Le début de la fin pour Guantánamo

La « guerre contre la terreur » a forcé les démocraties à lutter tant bien que mal pour protéger les droits et libertés civiques de leurs ressortissants nationaux et étrangers. Le débat a été d’une forte intensité aux Etats-Unis, où l’on répète sans cesse que la Constitution ne relève pas d’un « pacte suicidaire » et que la sécurité nationale peut justifier des mesures extraordinaires. Certaines mesures – notamment des investigations sur des comptes bancaires et des écoutes téléphoniques sans autorisation – mettent en péril la liberté de tous. D’autres mesures – dont la plus connue est la détention d’environ 450 présumés combattants musulmans à Guantánamo Bay – affectent des personnes supposées ennemies.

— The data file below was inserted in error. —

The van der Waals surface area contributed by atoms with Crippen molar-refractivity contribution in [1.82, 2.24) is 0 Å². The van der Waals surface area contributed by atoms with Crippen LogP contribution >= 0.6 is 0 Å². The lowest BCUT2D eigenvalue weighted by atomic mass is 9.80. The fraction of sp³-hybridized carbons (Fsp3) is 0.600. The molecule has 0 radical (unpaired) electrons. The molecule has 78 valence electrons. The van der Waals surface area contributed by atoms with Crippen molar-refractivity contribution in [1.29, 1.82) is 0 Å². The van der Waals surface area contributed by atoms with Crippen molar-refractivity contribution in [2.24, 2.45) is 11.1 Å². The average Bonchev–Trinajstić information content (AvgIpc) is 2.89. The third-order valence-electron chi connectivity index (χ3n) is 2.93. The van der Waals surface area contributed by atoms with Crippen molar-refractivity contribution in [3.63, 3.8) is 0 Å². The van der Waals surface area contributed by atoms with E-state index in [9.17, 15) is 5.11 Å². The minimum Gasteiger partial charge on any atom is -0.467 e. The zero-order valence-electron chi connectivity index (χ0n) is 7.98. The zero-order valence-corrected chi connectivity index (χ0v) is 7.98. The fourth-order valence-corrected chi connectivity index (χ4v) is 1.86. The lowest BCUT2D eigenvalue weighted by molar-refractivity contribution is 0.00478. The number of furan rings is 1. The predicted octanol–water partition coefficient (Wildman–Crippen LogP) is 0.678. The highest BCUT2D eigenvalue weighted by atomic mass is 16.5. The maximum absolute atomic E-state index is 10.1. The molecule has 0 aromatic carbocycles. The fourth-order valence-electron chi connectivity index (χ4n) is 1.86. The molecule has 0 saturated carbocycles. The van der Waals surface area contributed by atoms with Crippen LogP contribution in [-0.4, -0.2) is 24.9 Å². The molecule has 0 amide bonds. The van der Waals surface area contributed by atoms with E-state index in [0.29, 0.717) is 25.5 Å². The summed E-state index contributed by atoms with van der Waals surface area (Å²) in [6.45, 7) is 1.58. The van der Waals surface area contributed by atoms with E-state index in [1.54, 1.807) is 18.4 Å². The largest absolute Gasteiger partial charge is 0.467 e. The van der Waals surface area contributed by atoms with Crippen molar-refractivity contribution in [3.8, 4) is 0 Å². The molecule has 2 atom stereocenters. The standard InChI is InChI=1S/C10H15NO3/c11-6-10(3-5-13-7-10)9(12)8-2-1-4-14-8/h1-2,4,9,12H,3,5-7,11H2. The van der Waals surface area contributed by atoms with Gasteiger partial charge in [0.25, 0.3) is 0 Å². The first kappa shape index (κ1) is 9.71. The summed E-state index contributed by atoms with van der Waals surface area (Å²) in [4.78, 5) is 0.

Au vu du nombre croissant d’allégations de mauvais traitements, le gouvernement du Président George W. Bush a compris, il y a quelque temps, que son camp de détention de Guantánamo ne pouvait rester indéfiniment en activité. Il ne voulait pas réitérer l’expérience du procès de Zacharias Moussaoui, dans lequel, après les nombreux pourvois propagandistes des prévenus, ce vingtième présumé pirate de l’air du 11 septembre 2001 a finalement été reconnu coupable et condamné à l’emprisonnement à perpétuité. L’administration Bush a donc opté pour un compromis : une commission de juges militaires reconnaîtra moins de droits aux accusés et limitera les recours devant les tribunaux civils.

Dans l’affaire Hamdan contre Rumsfeld , l’arrêt de la Cour suprême des Etats-Unis prononçait un « non » : la mise en oeuvre du pouvoir exécutif de Bush est allée trop loin. La décision de la cour aura par la suite des retombées durables sur la structure constitutionnelle américaine.

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